Initially, she had hoped to help disadvantaged children but too much red tape saw her changing tack.
So Lee is now focusing on helping youngsters on the autism spectrum and their families – using her ponies, Chico and Zeta, to develop the youngsters’ confidence and life skills.
So how did the business planning manager with North Lanarkshire Council come up with the idea for the not for profit scheme?
Lee explained: “I did my Solihill Approach training last year which explored how children learn things through being nurtured – so if they cry a certain way, they know they’ll get picked up.
“Sadly, not all children are lucky enough to have that kind of nurturing.
“I thought it would be good to do something with my horses to help nurture disadvantaged children.
“It would tie together my passion for horses and my desire to help children.
“Unfortunately, there’s a lot of red tape for children in care – but that’s when I found the Horse Boy Method.”
It was founded by Rupert Isaacson, quite by chance, when he discovered his autistic son, Rowan, had an affinity with horses.
Rowan had been non-verbal before getting into the saddle with his dad – but went on to learn how to speak, read and do maths while on horseback.
And in 2010, Rupert and Horse Boy co-director Iliane Lorenz started teaching others how to do it.
Lee has now trained in the method and is one of just two Horse Boy instructors in Scotland.
She said: “Rupert and his wife Kristin discovered that moving on horseback released the feel-good hormone oxytocin.
“If you put a child on horseback it produces that hormone and opens their mind far more than it would be in a classroom.”
Lee is also a qualified riding instructor, with an industry qualification from the British Horse Society.
She juggles Equitots with a full-time day job at the council and family life on her Yieldshields smallholding.
Her husband Mark is a tree surgeon who also works for North Lanarkshire Council and their son, Rory (10), is a pupil at Braidwood Primary School.
Lee runs sessions four times a week – on Wednesday and Thursday night, as well as two sessions on Saturdays and Sundays.
There’s a small waiting list for the service which six families are currently enjoying weekly for just £15 per session – this cost covers insurance premiums and the upkeep of one of the ponies.
And Equitots has also harnessed local support, with South Lanarkshire Council’s renewable energy fund stumping up cash for an eco loo and learning hut and Clyde and Avon Valley Landscape Partnership funding Forest Leader training for Lee next month.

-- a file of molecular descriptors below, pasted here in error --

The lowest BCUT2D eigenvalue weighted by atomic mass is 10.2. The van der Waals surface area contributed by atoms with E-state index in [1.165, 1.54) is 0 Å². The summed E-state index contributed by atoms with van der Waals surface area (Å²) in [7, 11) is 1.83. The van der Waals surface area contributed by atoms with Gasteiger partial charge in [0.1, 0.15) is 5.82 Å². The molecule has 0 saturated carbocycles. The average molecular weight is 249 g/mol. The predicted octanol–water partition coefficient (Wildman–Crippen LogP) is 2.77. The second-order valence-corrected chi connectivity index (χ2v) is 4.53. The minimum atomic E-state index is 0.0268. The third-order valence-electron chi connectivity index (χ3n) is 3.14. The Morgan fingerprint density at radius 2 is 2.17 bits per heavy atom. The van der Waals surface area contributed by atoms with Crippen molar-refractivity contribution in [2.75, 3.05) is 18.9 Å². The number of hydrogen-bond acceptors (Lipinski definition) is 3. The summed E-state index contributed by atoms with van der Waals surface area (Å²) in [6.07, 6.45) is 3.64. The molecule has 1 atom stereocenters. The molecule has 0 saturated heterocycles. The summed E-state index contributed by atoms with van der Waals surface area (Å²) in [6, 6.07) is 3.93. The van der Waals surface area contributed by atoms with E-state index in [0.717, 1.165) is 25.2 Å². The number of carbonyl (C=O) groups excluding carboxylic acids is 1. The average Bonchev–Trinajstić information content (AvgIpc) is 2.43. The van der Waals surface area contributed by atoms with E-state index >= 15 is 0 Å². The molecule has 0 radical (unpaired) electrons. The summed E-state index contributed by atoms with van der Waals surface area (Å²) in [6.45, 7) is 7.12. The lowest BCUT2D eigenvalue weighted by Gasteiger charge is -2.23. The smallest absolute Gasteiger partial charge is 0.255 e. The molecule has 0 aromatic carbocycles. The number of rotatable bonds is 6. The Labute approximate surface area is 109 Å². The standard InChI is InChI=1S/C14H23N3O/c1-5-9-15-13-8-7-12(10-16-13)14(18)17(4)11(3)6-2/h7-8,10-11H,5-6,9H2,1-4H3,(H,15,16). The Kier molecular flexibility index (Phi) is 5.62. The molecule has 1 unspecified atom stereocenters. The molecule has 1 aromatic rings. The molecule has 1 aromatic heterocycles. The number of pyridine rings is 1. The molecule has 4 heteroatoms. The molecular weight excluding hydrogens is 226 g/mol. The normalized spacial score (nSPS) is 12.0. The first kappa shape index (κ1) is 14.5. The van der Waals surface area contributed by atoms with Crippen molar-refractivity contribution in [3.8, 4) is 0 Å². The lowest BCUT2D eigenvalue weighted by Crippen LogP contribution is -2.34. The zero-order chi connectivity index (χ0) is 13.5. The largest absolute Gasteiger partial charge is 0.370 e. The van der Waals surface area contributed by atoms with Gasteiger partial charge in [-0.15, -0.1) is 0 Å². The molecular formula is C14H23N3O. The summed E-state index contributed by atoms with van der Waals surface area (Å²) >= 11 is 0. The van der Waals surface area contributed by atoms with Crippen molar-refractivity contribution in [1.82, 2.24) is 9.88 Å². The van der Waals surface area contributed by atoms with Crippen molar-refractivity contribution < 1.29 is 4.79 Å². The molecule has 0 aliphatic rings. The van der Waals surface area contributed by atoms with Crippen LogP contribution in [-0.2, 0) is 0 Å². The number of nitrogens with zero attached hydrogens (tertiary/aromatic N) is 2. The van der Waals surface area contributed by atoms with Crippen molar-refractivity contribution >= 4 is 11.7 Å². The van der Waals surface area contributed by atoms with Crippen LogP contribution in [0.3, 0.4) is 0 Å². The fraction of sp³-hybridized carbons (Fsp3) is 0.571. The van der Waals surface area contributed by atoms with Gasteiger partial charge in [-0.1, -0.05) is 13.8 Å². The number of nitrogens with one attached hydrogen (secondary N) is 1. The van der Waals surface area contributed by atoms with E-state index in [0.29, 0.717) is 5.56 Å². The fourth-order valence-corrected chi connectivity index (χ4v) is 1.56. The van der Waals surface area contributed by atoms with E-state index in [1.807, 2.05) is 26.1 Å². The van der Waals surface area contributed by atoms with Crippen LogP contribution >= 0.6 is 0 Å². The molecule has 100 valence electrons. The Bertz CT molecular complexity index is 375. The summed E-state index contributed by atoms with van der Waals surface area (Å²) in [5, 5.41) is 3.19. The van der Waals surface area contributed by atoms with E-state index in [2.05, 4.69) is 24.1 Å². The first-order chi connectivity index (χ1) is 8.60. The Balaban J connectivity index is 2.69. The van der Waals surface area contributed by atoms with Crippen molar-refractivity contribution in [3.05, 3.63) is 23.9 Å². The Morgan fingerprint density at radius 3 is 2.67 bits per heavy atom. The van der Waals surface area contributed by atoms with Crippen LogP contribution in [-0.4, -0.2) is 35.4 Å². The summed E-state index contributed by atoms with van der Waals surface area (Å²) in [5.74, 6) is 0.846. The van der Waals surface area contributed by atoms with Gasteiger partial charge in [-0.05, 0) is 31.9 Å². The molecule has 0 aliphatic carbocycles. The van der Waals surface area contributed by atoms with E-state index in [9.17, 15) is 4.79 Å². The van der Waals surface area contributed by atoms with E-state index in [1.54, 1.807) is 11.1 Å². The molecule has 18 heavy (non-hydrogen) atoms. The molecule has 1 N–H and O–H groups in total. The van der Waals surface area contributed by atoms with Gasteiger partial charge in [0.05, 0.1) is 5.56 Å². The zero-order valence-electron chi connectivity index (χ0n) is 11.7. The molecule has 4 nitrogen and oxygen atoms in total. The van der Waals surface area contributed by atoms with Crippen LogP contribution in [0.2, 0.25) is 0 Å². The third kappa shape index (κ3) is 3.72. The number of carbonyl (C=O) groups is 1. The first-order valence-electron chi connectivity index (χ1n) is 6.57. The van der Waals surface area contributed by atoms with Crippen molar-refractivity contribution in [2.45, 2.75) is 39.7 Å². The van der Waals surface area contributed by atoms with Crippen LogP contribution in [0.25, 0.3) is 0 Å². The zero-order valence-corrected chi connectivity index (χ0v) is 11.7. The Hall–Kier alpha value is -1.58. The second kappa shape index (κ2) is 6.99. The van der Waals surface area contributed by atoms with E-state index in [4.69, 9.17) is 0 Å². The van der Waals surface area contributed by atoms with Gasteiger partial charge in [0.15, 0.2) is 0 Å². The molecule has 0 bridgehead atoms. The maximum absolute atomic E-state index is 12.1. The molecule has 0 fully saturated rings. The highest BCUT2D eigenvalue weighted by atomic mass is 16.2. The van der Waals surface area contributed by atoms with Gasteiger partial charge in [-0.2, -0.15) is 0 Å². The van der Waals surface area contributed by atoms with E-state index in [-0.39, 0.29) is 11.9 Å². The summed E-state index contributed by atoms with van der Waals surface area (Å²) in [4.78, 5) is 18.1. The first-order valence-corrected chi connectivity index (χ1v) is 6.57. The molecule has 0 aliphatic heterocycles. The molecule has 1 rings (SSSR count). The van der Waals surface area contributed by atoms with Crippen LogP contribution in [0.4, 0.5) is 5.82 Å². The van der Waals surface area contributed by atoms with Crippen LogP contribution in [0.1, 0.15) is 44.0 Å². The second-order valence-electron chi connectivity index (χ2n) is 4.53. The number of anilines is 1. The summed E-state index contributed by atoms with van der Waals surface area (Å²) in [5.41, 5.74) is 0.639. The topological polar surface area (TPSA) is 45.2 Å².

She said: “It’s fantastic to receive this support from the council and CAVLP.
“The learning hut will have a car port so if it’s really wet, we can take a pony into the covered area – we’re going to be all weather really!
“I’ve been using my kitchen and the hay shed for some sessions with the children – such as horseshoe making and colouring in.
“The kids love sitting on the haybales but to have a dedicated, warm and watertight area for this work will be fantastic.
“While Equitots is focused on helping children with autism, the sessions are for the whole family so brothers and sisters and mums and dads also muck in.
“The loo and hut are now on order so should be here in about three weeks time. It will be wonderful to have dedicated facilities to accommodate everyone.
“And the Forest Leader training from CAVLP is brilliant too as I’ll soon have a professional qualification to back up classroom activity work that I’m doing now.”
Equitots main focus is, of course, the children enjoying sessions on the ponies – 15-year-old Chico, who is 12 hands and four-year-old Zeta, who is 15 hands.
And the wee ones particularly love the American Western saddle, complete with horns.
Lee added: “It’s got a big, deep saddle which they hardly move in and horns at the front so it’s really secure.
“One non-verbal wee boy has now started saying moo to the cows as we pass.
“He doesn’t usually interact but he gave me flowers we’d picked for his mum – she was amazed.
“The difference the sessions are making is phenomenal.”
One-to-one family sessions
Equitots has been set up, initially, to help children on the autism spectrum, although Lee would love to expand in future to help even more youngsters.
Ponies provide a natural opportunity to overcome fear and develop confidence.
So the experience gained while attending sessions gives children an insight into how to deal with other intimidating and challenging life situations.
Lee said: “It provides children with space to explore safely, be themselves and build relationships on an equal footing.
“The ponies carry children into the exterior world and fill them with the feel good hormone created by movement, oxytocin. This hormone has a calming influence on the nervous system and allows the brain to engage.”
Equitots uses one-to-one pony sessions with individual families and their children to help improve sensory skills.
Relationships built with the ponies also helps to support learning and improved health and well-being.
And it’s all done in a safe place where children can grow in confidence by learning and developing new skills.
Lee added: “Equitots Lanarkshire offers a safe, natural ‘yes’ environment for children to explore, ask questions, be involved and independent.
“Their time here can be spent playing, running and enjoying the freedom of a safe environment to explore.
“Brothers and sisters are also welcome to join in the activities and work with the ponies at no additional cost.”
Sessions cost £15 for 45 minutes per family. Around two thirds of the session time is spent with ponies.
For more information, visit www.equitots.com, email [email protected] or call 07823 331126.